No Fish Īe fisshu arimasen いいえフィッシュありません
No Meat Īe niku arimasen いいえ肉ありません
No chicken Īe niwatorimasen いいえ鶏ません
No Lard Īe rādo arimasen いいえラードありません
No Egg Īe tamagomasen いいえ卵ません
   

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14 thoughts on “Where to find vegetarian food in Japan?

    1. Ankur Post author

      Thanks for suggesting me to document this topic Rajiv. Hope it helps any vegetarians like to me plan thing better. If I can survive two weeks in Japan, any vegetarian can 😉

  1. Kata

    how could you order/choose at the “japanese restaurants”?
    or how could you find out which food is actually vegetarian? (I ve herad they re using fish sauce in almost everything)

    1. Ankur Post author

      Hello Kata,
      It is true that most of the Japanese dishes like Ramen contain Seafood and Pork.
      Most Japanese shops have all dishes in Display in a showcase. These are plastic models of the actual dish. So You should be easily able to strike out Chicken/meat/pork items if they are displayed.
      To be safe , I carried a snapshot of few common translations in Japanese. I have added the same snapshot to post now. You can conveniently take a picture of this or print this. This can come handy in tricky situations.

      Also, most vendors in Tokyo would know some English. Especially food vendors know what is Vegetarian food.

      Cheers,
      Ankur

  2. arv!

    I always found that asking for vegetarian food is always a problem in a society which loves to eats non-veg in all forms. sometimes you may get vegetarian food but you can’t be 100% sure of cooking medium, at times the smell of non veg puts you off. This is more so in South east Asia and Asia Pacific. In Europe, you ask for vegetarian food, you are likely to get boiled potato and rice!

    Great write up!

    1. Ankur Post author

      Thanks for dropping by Arv. I cant agree more to what you have mentioned. In countries like Japan, China, Taiwan , Korea etc where language barrier is present it is hard to get vegetarian food. Further some Japanese people consider sea food to be vegetarian so it makes it even more difficult.

  3. A

    Absolutely superb post!! Thank you very much for documenting so nicely.
    My Mom who is a Senior and I plan to see Japan and we are both Vegetarians. I feel more confident now, after reading your post, that we will surely be able to find reasonable Vegeterian food in Japan during our visit.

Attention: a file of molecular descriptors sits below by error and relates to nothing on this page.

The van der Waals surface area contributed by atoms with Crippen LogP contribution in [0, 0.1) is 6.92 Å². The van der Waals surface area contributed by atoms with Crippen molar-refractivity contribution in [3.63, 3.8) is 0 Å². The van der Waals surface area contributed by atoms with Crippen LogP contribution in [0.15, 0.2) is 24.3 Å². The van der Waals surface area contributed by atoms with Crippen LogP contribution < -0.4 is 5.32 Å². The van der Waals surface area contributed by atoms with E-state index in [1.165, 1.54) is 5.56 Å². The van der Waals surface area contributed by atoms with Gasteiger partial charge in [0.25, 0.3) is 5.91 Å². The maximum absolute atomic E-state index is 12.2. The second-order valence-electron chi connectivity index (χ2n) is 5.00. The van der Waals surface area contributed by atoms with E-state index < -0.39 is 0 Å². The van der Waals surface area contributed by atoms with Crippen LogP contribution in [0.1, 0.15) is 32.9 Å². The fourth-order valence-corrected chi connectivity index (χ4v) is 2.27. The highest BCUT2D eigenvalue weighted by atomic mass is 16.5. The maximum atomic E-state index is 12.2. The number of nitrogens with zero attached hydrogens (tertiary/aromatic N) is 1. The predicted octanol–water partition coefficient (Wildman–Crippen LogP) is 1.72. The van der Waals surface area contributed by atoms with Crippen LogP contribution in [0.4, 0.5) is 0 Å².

Regards,
    A

    1. Ankur Post author

      Hello Atul, I am glad you liked this post. I am pretty confident you will have no problems finding vegetarian food in Japan. If you stick to popular tourist places, you can as well get Indian vegetarian food easily. Tokyo and Kyoto have Indian restaurants in abundance.

      Regards,
      Ankur

  4. Divya

    Thank you Ankur for documenting this. This will help me in a trip I am planning to Japan. Was dreading having to carry ready-made food and not be able to enjoy authentic cuisine.

    Please let us know if they understood Buddhism as a way to get vegetarian food.

    1. Ankur Post author

      Hi Divya, I am glad you found my post helpful.
      Japan has a significant Buddhist population but finding vegetarian food using Buddhism may be difficult in cities like Tokyo. If you plan to visit places like Nara, Kamakura etc (where Buddhist temples exist) you may be well off. You may have to struggle explaining vendors about what you need but Japanese people are patient and helpful. As far as I have observed at least one guy in a restaurant could speak/understand broken English 😉
      Do you any plans to visit Koyasan? Temple Lodging in Koyasan server local vegetarian food (shojin ryori) to residents.
      May I suggest carrying some instant snacks (like nuts etc) and energy/Oatmeal bars for times when finding vegetarian food is difficult.

      Cheers

  5. Diana Schuster

    Thank you so much for this review, I’m vegan and I’m planning to go to Japan soon. I’m kinda worried about what I’m gonna eat, but with these tips I can survive! Thank you!

    1. Ankur Post author

      Hi Diana, I am glad you liked my post and it helped. As a vegan, you can easily survive in Japan. I survived for more than two weeks 😉